Why don't all mutations in DNA produce changes in amino acids?

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A mutation is a change in the genetic code within a cell. New genes arise due to the process of mutation. New phenotypes can be produced in the organism that inherits these changes.

Sometimes, a mutation does not produce a noticeable change in the organism. 

In a point mutation, a chemical change occurs in one nucleotide pair of a gene. If this change results in one nucleotide pair being switched for another, it can possibly still be translated into the same amino acid, causing a silent mutation. This nucleotide pair substitution will result in no harmful effect on the protein function due to the redundancy of the genetic code. Many of the amino acids in the codon chart have more than one triplet to form that amino acid.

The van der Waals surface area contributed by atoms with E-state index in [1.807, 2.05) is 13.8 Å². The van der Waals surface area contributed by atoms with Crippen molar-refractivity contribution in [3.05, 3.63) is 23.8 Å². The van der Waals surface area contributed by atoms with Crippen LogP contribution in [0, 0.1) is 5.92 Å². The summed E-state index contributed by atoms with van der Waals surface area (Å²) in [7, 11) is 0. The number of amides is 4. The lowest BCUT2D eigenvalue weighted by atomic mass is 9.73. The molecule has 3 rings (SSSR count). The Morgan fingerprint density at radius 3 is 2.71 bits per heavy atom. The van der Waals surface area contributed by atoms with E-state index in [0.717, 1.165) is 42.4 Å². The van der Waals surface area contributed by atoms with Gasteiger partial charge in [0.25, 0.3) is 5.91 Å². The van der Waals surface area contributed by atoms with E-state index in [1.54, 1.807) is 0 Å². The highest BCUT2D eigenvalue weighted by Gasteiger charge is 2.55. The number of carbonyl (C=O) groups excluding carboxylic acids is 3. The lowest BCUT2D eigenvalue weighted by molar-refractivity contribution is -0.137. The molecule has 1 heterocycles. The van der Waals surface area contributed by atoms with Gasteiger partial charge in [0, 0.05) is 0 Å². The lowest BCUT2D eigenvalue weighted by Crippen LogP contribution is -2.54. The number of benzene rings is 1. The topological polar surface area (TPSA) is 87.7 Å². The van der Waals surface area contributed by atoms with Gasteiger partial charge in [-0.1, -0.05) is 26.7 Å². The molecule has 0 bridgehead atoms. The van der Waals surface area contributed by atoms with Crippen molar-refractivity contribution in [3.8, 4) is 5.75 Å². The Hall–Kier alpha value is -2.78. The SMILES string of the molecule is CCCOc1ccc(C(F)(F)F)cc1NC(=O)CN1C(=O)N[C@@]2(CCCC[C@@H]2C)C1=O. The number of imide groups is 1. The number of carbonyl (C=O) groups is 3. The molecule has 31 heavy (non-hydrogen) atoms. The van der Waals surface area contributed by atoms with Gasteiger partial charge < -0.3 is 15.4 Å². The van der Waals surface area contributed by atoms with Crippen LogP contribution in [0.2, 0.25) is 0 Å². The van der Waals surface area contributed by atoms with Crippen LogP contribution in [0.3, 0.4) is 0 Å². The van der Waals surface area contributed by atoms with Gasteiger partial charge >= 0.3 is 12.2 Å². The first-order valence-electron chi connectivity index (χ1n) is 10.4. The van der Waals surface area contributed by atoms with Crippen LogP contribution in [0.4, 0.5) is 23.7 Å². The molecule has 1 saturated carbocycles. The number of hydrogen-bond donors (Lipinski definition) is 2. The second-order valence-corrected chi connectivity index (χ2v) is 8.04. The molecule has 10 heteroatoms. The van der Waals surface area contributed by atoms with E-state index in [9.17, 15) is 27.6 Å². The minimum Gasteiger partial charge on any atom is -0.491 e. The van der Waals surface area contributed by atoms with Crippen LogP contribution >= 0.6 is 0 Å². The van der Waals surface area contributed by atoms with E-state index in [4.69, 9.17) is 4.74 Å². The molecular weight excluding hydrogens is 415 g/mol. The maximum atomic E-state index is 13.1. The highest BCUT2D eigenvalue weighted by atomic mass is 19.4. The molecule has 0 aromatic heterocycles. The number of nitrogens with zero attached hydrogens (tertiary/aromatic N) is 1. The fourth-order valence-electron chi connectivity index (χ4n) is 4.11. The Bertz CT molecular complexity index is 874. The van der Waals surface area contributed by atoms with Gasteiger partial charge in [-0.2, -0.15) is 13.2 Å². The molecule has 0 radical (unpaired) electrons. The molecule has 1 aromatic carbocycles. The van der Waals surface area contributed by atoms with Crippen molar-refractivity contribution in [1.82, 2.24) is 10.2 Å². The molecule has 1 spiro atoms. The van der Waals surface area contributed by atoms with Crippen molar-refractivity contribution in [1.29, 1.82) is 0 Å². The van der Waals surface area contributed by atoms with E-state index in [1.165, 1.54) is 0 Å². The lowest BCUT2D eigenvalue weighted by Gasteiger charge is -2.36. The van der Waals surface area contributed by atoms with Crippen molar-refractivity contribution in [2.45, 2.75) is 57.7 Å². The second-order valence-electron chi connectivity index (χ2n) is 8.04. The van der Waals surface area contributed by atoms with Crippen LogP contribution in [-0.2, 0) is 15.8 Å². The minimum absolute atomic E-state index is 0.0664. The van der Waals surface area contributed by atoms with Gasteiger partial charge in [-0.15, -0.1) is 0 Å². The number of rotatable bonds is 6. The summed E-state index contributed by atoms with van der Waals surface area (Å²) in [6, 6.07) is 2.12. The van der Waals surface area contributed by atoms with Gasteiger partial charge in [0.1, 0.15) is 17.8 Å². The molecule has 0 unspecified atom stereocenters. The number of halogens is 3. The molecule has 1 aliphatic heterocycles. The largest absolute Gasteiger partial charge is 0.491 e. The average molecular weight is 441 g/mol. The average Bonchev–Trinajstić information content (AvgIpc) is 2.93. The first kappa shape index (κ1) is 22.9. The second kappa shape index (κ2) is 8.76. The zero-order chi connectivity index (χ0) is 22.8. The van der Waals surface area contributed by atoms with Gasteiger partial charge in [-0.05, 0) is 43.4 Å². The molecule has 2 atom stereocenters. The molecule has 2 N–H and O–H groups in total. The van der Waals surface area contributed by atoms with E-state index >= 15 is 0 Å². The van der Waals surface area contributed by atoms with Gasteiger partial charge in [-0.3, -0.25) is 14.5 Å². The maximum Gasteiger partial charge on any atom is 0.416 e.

If you refer to the link below, you can see the codon chart. Find the symbol Val, which is the amino acid valine. The combinations of GUU, GUC, GUA and GUG all produce the amino acid valine. If a GUU triplet in the original DNA was changed to GUC, this is considered a point mutation. It is a silent mutation with no ill effects on the protein produced. The change still results in the insertion of valine into the growing polypeptide.

In another example, if a mutation occurs in a region where the exact amino acid sequence is not necessary for the proper functioning of the protein, this can result in a mutation with no deleterious effects.

To conclude, any change in the DNA is known as a mutation, but not every mutation is harmful or has deleterious effects on an organism.

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